November 8, 2019
When John Adams walked onstage at the Walt Disney Concert Hall Tuesday to introduce the evening’s Green Umbrella Concert, he couldn’t help waxing nostalgic.
He pointed out the (relative) youth factor among the composers on the concert — the oldest participant, Marc Sabat, having been born in 1965, the youngest, Gabriella Smith, in 1991. They have all grown up in the cross-genre pollination, experimentalism, and eclecticism of the 1960s and after. Instead of looking to be part of a mainstream style, as in the early ’60s, composers today take it for granted that those hierarchies are gone. Adams enthusiastically endorsed that change.
In 2015 Bay Area composer Gabriella Smith received a commission from the Barnes Foundation in Philadelphia (established by Albert C. Barnes who invented and made a fortune selling Argyrol nose drops). After Barnes’s death in 1952, his art collection was ultimately moved to Philadelphia where it was reinstalled as it had been in his mansion, featuring Barnes’s salon style collision of multistyled paintings, kitchen crockery, and furniture.
It was here that Smith encountered the paintings and the odd manner of their display. The result was Carrot Revolution for string quartet, its title drawn from a quote attributed (questionably) to Cézanne, who conjectured that “a properly observed carrot” could start a revolution.
Smith’s creation is not likely to inspire a revolution. But within its 12-minute frame the work moves playfully in a variety of intriguing and contrasting directions, as if one musical picture were dripping into another. Like Barnes’s collection, Smith’s musical vocabulary fluctuates: There are times when the rhythm and melody is as folksy as an Appalachian clog dance. Then dissonances creep in, for a more European modernist feel. It’s also impossible not to notice the influence of John Adams (who has supported Smith’s progress for years). Skillfully and energetically performed by Nathan Cole and Akiko Tarumoto (violins), Teng Li (viola), and Jonathan Karoly (cello), Carrot Revolution was a romp through a very different set of pictures at an exhibition.
Because of his many local appearances as cellist for the JACK Quartet, Los Angeles, and Ojai Festival audiences are familiar with the artistry of Jay Campbell. Two of his performances on Tuesday — the world premiere of Sabat’s Partite Requiem (commissioned by the LA Phil) and Tristan Perich’s one-bit fusion, Formations (from 2011) — cast Campbell in a solo role.
The two pieces form a fascinating duality. Sabat’s work is as solitary as a meditation in a monk’s cell, where the soloist delves into a shadowy exploration of the vicissitudes of existence. The work’s succession of elongated single tones, overtones, and hovering harmonics were skillfully executed by Campbell who sat isolated by a single shaft of light, reminiscent of the equally “monastic” portrait of Pablo Casals by Yousuf Karsh. Throughout the piece, a few wispy Bach quotations hover as distant references.
While Sabat’s work delves inward, Perich’s Formations turns the same monk’s cell into a shimmering realm where the cello spins melodic lines around the electronic fluctuations and varying oscillations of six channels of “1-bit electronics” (binary systems extracted from the innards of prehistoric Nintendo game boxes). The effect is as if the cell were filled with seraphim, beautiful and mesmerizing, as the fluttering amplification spins a minimalist web accented by the cello. Terry Riley (minus the cello) created exactly the same effect in 1969 using multiple tape loops in Rainbow in Curved Air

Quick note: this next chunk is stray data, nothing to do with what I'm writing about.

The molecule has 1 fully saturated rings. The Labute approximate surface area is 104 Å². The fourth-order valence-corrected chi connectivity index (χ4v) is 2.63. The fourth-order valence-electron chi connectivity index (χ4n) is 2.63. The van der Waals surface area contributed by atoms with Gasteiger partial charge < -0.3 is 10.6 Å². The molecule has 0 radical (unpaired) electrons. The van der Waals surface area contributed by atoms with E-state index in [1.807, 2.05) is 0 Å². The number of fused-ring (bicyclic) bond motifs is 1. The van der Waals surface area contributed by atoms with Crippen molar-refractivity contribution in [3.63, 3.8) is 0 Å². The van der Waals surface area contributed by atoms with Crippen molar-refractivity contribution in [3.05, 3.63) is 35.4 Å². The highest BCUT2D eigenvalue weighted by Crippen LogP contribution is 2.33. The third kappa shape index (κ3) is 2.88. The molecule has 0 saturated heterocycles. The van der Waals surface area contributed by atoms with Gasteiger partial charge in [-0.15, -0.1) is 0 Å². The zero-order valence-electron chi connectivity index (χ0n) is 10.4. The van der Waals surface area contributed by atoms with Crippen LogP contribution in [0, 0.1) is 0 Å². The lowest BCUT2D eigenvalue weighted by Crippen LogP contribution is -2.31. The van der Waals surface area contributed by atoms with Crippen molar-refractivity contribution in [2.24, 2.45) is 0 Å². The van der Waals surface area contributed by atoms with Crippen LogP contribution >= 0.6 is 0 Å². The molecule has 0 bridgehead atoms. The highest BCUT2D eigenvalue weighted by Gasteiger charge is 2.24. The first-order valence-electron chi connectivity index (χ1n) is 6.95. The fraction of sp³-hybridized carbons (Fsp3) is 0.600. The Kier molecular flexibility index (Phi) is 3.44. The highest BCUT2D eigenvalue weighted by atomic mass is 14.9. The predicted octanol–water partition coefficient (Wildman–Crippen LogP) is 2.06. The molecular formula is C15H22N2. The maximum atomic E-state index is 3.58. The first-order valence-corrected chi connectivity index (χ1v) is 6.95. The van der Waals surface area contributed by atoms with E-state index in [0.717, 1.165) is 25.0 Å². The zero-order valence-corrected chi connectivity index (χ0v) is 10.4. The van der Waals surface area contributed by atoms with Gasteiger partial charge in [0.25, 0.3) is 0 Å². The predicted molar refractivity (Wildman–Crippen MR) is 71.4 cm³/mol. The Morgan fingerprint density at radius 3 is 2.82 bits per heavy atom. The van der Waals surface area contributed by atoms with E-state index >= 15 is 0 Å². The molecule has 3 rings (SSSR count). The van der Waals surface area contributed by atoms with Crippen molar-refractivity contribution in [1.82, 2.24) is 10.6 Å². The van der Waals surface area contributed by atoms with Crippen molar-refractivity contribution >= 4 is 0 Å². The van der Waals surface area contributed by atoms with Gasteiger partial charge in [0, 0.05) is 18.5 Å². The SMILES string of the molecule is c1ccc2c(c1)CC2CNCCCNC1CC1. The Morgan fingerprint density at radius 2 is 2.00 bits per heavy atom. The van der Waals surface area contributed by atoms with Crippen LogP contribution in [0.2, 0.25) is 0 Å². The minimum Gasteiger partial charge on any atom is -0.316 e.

Campbell also performed Eric Wubbels’s gretchen am spinnrade (Gretchen at the spinning wheel), with the composer taking the percussive prepared piano part. It’s a work that Campbell described before the concert as so physically demanding it’s like being “kicked in the face.”
That’s a bit of an exaggeration, but the piece is assaultive from the moment it opens with a series of repeated staccato attacks. From then on, the two soloists are like a pair of pit bulls ripping lines from the cello that are bandied back and forth with the piano whose metallic tone is accentuated by the attachments to its strings. Comfortable it is not. But it seems totally appropriate for the times we are living in.
The only orchestral piece on the program was the premiere of Sky Macklay’s Swarm Collecting. A commission from the LA Phil, Macklay said her only stipulation was that she could have up to 20 instruments of her choice. So, like a modern-day Noah she brought them onto her ark two-by-two: paired violins, violas, oboes, clarinets, bassoons, horns, trumpets, bass trombones, tubas, timpani, and percussion, with Adams conducting.
Macklay describes the ebbing, flowing, and swarming of her instrumental forces as intertwining and coming apart in a series of “messy swarms,” evocative of the “waggle dance” bees do to communicate.
The range of tones produced by the instrumental pairings grumble in blurts and blats from the tubas and bass trombones, then move in a jittery manner into the higher register wind instruments, and the pure tones of the mallet instruments. Skillful in its construction, the work communicates mostly as a well-crafted series of contrasting tonal structures, but without a great deal of emotional content to elevate it to another level.